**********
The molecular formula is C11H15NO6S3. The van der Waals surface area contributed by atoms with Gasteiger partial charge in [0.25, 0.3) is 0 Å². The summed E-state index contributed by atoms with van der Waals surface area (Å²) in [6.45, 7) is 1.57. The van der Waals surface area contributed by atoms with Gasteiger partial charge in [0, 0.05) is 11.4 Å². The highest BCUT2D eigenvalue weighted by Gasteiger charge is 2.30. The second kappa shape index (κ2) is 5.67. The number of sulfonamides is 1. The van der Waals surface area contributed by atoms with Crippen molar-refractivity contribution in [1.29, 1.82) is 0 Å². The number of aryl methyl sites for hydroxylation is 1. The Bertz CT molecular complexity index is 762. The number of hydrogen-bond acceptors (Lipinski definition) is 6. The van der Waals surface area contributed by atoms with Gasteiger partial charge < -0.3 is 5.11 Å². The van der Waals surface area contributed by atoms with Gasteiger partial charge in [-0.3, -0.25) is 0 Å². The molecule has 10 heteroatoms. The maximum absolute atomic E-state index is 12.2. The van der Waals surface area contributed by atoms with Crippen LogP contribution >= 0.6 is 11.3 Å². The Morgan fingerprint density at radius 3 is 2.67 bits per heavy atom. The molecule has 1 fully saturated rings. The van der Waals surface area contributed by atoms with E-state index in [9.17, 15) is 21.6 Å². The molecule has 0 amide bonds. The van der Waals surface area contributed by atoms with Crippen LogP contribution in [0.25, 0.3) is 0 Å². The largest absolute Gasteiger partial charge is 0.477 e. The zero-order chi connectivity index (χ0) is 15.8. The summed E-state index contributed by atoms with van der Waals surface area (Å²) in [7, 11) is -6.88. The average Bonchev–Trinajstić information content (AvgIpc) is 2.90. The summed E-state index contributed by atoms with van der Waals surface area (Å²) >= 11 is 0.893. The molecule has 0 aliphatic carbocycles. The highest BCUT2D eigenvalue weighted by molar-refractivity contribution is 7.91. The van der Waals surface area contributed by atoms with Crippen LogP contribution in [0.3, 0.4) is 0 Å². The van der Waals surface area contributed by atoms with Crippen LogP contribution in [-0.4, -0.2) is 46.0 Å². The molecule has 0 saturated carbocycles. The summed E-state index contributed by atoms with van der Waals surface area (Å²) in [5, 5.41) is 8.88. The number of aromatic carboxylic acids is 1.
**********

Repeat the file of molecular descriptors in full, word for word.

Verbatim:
The molecular formula is C11H15NO6S3. The van der Waals surface area contributed by atoms with Gasteiger partial charge in [0.25, 0.3) is 0 Å². The summed E-state index contributed by atoms with van der Waals surface area (Å²) in [6.45, 7) is 1.57. The van der Waals surface area contributed by atoms with Gasteiger partial charge in [0, 0.05) is 11.4 Å². The highest BCUT2D eigenvalue weighted by Gasteiger charge is 2.30. The second kappa shape index (κ2) is 5.67. The number of sulfonamides is 1. The van der Waals surface area contributed by atoms with Crippen molar-refractivity contribution in [1.29, 1.82) is 0 Å². The number of aryl methyl sites for hydroxylation is 1. The Bertz CT molecular complexity index is 762. The number of hydrogen-bond acceptors (Lipinski definition) is 6. The van der Waals surface area contributed by atoms with Gasteiger partial charge < -0.3 is 5.11 Å². The van der Waals surface area contributed by atoms with Gasteiger partial charge in [-0.3, -0.25) is 0 Å². The molecule has 10 heteroatoms. The maximum absolute atomic E-state index is 12.2. The van der Waals surface area contributed by atoms with Crippen LogP contribution >= 0.6 is 11.3 Å². The Morgan fingerprint density at radius 3 is 2.67 bits per heavy atom. The molecule has 1 fully saturated rings. The van der Waals surface area contributed by atoms with E-state index in [9.17, 15) is 21.6 Å². The molecule has 0 amide bonds. The van der Waals surface area contributed by atoms with Crippen LogP contribution in [0.25, 0.3) is 0 Å². The largest absolute Gasteiger partial charge is 0.477 e. The zero-order chi connectivity index (χ0) is 15.8. The summed E-state index contributed by atoms with van der Waals surface area (Å²) in [7, 11) is -6.88. The average Bonchev–Trinajstić information content (AvgIpc) is 2.90. The summed E-state index contributed by atoms with van der Waals surface area (Å²) >= 11 is 0.893. The molecule has 0 aliphatic carbocycles. The highest BCUT2D eigenvalue weighted by molar-refractivity contribution is 7.91. The van der Waals surface area contributed by atoms with Crippen LogP contribution in [0.3, 0.4) is 0 Å². The van der Waals surface area contributed by atoms with Crippen LogP contribution in [-0.4, -0.2) is 46.0 Å². The molecule has 0 saturated carbocycles. The summed E-state index contributed by atoms with van der Waals surface area (Å²) in [5, 5.41) is 8.88. The number of aromatic carboxylic acids is 1.